“We have a small core team of committee members and we now have a much bigger pool of active volunteers willing to run sessions for local people to learn more about growing food and using the crops we produce. We have all developed our skills and people have increased in confidence. We have a much better insight into what a community garden needs.
“We are able to share our knowledge of things like, planting, permaculture, forest gardening, foraging and pickling. We also supply local restaurants with fresh produce, which has been a good way of learning about commercial food production.
“Our challenge now is to operate as a much more professional team. We need to work out how to make the most of the resources we have. We have learned to pace ourselves and understand what is possible with a team of volunteers.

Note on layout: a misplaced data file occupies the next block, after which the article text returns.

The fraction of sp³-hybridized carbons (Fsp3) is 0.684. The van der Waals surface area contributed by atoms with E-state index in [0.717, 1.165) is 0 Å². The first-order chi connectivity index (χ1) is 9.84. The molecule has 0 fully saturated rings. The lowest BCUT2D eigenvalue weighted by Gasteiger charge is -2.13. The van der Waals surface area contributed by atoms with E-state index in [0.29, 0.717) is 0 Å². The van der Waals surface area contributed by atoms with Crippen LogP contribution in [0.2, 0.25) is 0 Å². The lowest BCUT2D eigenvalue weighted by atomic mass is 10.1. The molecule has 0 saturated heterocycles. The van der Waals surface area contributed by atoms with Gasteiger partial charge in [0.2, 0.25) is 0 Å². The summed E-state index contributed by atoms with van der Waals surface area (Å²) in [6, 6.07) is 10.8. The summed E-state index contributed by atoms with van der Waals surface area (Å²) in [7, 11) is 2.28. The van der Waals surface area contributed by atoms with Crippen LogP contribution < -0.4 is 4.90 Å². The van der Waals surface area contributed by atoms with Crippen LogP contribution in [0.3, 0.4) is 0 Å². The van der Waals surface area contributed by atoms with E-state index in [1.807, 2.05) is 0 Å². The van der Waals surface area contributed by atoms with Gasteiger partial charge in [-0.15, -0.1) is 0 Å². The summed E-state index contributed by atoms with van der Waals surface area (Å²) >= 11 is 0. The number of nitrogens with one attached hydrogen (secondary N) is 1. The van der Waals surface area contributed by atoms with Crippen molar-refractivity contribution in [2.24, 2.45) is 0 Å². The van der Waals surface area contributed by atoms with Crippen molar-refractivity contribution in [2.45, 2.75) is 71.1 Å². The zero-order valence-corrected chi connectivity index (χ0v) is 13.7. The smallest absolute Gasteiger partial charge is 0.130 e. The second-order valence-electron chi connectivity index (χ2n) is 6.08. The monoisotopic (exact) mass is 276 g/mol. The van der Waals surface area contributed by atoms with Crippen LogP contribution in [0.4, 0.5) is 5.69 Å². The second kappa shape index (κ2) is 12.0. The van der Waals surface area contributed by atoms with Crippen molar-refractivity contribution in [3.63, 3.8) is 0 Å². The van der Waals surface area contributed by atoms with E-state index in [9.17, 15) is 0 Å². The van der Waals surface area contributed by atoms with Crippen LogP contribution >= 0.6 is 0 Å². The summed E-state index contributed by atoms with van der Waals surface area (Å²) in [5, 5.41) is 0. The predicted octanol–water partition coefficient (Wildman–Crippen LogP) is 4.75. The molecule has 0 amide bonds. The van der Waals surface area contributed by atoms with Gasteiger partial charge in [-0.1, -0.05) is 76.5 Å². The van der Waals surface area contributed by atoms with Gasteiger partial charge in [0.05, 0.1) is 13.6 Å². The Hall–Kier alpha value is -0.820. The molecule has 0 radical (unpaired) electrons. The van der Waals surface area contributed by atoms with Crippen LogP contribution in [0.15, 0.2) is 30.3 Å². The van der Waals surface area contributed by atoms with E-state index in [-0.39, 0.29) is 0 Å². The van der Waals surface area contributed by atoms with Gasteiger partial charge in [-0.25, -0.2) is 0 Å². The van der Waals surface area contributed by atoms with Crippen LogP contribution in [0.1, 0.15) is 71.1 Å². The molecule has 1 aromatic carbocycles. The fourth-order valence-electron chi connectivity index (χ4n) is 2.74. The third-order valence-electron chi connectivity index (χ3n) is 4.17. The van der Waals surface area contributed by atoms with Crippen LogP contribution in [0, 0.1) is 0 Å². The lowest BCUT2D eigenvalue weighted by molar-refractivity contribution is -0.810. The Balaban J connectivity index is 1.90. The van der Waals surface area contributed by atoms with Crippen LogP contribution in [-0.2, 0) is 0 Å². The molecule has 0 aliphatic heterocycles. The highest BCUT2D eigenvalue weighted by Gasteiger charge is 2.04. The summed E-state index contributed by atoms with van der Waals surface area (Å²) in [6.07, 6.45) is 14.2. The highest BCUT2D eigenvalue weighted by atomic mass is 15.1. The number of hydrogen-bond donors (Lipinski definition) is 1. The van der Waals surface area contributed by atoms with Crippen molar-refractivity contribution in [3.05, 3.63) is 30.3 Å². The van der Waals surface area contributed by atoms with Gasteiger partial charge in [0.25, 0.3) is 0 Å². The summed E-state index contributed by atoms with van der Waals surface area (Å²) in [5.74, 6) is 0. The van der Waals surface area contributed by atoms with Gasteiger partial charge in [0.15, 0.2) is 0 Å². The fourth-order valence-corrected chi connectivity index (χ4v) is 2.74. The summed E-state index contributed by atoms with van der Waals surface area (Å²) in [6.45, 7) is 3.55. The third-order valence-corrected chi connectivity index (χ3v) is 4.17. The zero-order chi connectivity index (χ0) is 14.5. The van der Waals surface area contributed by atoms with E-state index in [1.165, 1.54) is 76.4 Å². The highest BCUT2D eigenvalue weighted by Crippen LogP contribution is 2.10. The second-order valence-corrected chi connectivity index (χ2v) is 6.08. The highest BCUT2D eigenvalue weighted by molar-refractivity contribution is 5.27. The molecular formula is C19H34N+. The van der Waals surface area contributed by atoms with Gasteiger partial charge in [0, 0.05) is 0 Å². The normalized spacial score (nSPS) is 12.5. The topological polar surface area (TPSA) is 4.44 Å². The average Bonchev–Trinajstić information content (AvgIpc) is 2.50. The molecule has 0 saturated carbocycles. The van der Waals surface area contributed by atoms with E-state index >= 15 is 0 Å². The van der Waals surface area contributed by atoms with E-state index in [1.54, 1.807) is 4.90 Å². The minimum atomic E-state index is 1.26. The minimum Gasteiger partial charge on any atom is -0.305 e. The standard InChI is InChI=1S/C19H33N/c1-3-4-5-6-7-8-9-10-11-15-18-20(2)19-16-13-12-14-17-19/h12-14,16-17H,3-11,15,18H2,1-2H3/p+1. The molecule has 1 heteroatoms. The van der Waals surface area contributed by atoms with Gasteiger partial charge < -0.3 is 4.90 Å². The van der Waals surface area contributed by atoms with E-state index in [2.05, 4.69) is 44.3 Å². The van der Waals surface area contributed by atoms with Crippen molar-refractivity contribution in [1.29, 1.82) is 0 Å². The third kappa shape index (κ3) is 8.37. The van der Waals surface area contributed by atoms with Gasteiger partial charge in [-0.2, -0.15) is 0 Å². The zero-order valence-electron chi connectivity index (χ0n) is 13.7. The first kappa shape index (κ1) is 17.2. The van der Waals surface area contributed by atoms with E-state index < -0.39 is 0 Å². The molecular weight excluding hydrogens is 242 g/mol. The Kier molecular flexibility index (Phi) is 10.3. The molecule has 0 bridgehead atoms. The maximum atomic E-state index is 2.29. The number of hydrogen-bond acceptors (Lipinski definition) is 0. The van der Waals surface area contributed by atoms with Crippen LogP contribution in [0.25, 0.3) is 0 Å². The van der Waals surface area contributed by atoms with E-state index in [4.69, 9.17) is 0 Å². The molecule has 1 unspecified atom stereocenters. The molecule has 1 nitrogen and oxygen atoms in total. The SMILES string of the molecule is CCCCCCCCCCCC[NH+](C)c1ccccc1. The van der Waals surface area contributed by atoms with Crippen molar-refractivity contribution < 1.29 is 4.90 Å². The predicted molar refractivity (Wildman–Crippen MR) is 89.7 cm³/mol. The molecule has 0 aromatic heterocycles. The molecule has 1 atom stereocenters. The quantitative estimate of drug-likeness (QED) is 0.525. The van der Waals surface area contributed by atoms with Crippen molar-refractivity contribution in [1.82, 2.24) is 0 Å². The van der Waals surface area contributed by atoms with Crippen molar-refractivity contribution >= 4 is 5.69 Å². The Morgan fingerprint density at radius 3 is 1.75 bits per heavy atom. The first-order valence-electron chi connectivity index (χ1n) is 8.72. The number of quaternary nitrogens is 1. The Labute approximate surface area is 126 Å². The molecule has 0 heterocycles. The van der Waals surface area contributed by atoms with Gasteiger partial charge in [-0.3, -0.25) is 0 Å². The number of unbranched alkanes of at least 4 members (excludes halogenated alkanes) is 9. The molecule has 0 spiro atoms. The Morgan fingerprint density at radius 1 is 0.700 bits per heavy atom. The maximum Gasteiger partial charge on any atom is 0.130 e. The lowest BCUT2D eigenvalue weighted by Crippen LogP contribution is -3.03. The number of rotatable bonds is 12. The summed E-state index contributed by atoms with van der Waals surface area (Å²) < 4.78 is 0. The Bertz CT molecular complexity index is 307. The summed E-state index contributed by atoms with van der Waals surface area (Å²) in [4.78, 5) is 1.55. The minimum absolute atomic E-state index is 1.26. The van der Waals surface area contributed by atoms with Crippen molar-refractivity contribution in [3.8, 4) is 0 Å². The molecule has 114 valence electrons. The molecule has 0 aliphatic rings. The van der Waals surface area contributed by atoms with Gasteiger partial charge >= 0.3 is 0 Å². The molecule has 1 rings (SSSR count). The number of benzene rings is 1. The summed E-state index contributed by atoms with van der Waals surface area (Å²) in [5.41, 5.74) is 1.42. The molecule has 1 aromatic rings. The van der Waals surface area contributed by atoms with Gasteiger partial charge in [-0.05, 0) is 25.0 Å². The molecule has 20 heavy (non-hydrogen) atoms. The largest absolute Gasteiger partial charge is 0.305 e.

“We are not managers, we are gardeners, so we are looking to recruit someone to run the project while we act as a proper management board, providing more strategic planning at the site.
“Our project has become an informal hub for local people who are keen to learn more about gardening and in particular the principles behind permaculture.
“Our impact is now global, with our blog and website being read all over the world.”
Sue Amos and her colleagues at the Burgess Park Food Project in Peckham, London, started a community food-growing project on a derelict site in their south London park with a £46,000 grant from the Big Lottery Community Spaces fund, managed by Groundwork UK. A roundwork-appointed facilitator helped them with the planning and initial management of the project,
including negotiating with the local council, which owns the park.